Although winery tasting rooms are closed for the duration of the statewide stay-at-home order, many Colorado wineries are keeping the wine, cider and mead flowing with to-go service, curbside pick-up, local delivery and free or reduced-price shipping.
To ease the financial strain of these uncertain times, wineries are offering impressive discounts on their wines. For example, Carboy Winery is running a special that gets you a free bottle if you buy six. You can pick them up (along with food) at Carboy locations in Governor's Park, Littleton and Breckenridge. Restoration Vineyards and several other wineries are offering free local delivery (local to the wineries, that is). Wine club members of the Winery at Holy Cross Abbey can get a three-pack of wine for 30 percent off. And growler fills are available at Bigsby’s Folly in Denver at a 50 percent discount.
Wineries are also working with other retail outlets to ensure that customers don't run short on wine. “We’re encouraging them to forge new relationships with liquor stores and restaurants,” says Doug Caskey, executive director of the Colorado Wine Industry Development Board. For more information about deals and discounts, see the Colorado Association for Viticulture and Enology (CAVE) website. VinoShipper works with producers to to ship wine orders across the state via UPS. And in what's probably the biggest change to business-as-usual, wine drinkers can get wine to go or for delivery from restaurants, as long as the emergency order is in place. Just be sure to call before heading over to your favorite winery or restaurant to verify their individual policies.
Noble Riot, a Denver wine bar, now specializes in takeout fried chicken and wine. You can also buy a roll of toilet paper there. For those who miss the in-person wine-sipping experience (and who doesn’t?), Sutcliffe Vineyards in Cortez will soon be offering virtual wine tastings. The Storm Cellar in Hotchkiss held an Instagram Live wine tasting in March, in which participants learned about the winemaking processes behind the varietals they were enjoying at home.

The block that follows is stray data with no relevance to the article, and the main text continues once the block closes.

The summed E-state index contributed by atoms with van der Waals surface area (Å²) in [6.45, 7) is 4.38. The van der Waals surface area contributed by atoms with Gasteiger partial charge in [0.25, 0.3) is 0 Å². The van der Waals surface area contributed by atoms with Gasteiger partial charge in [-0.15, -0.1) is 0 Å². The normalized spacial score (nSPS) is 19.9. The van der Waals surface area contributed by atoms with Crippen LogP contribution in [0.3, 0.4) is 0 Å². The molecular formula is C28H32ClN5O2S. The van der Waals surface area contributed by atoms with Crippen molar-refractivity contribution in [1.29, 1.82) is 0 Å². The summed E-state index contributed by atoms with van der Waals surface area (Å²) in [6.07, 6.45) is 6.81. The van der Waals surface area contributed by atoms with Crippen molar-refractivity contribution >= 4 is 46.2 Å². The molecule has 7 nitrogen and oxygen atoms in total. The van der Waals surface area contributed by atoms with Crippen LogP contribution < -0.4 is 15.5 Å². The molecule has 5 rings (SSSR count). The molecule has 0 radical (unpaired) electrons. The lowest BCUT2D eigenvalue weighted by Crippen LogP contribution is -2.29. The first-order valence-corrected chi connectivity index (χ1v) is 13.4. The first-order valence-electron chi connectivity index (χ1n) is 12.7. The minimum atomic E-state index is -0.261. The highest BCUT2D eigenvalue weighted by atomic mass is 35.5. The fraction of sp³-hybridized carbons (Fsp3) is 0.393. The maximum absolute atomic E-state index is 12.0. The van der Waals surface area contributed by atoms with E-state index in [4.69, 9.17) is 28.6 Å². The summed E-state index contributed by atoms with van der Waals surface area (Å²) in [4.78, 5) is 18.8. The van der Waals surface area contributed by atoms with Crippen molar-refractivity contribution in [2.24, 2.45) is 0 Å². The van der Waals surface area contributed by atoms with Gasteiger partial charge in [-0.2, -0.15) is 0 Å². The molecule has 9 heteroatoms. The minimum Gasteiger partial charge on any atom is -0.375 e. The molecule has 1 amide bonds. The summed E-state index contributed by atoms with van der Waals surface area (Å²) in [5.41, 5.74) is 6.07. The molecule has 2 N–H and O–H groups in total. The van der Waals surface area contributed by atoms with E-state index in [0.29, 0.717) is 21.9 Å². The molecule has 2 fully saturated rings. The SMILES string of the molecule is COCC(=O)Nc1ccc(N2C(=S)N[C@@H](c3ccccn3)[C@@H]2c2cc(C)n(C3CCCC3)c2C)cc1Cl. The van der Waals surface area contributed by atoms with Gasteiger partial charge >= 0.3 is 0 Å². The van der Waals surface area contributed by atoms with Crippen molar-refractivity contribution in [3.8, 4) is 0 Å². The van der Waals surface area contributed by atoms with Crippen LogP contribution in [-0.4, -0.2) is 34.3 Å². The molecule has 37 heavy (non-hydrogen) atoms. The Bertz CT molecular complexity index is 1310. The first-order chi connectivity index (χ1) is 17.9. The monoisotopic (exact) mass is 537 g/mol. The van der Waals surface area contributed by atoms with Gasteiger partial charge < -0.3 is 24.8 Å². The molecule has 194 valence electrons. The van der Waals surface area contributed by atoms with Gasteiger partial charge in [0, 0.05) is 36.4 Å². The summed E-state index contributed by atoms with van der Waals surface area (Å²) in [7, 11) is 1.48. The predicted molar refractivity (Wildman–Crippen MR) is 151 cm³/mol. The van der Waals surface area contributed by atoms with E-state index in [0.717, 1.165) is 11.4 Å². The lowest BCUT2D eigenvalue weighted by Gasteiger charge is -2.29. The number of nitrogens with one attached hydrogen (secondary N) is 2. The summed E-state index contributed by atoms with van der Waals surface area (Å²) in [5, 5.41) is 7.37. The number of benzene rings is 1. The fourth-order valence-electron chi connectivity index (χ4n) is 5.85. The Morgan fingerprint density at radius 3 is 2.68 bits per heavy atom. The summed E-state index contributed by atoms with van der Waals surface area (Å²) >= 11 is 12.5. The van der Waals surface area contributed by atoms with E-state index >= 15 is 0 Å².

Wineries with urban tasting rooms continue to supply customers, but out-of-the-way wineries that depend on tourism are harder hit by the stay-at-home order. “These are times of uncertainty,” Caskey notes, adding that Colorado’s 170 wineries, cideries and meaderies employ 1,665 people. Although it's a little early for spring production, winemakers have begun to blend, filter and bottle wines to keep employees on. Wine producers, though, are part of the agricultural sector of the economy that is exempt from the stay-at-home order, so wine can be produced as long as employees maintain appropriate distances between each other.
According to Caskey, many winemakers have the bottles, corks and other materials they need to bottle this season at their wineries. For those that do not, there is a possibility of delay if shippers have to prioritize shipping of medical supplies and other necessities. Nevertheless, Caskey does not anticipate a serious problem.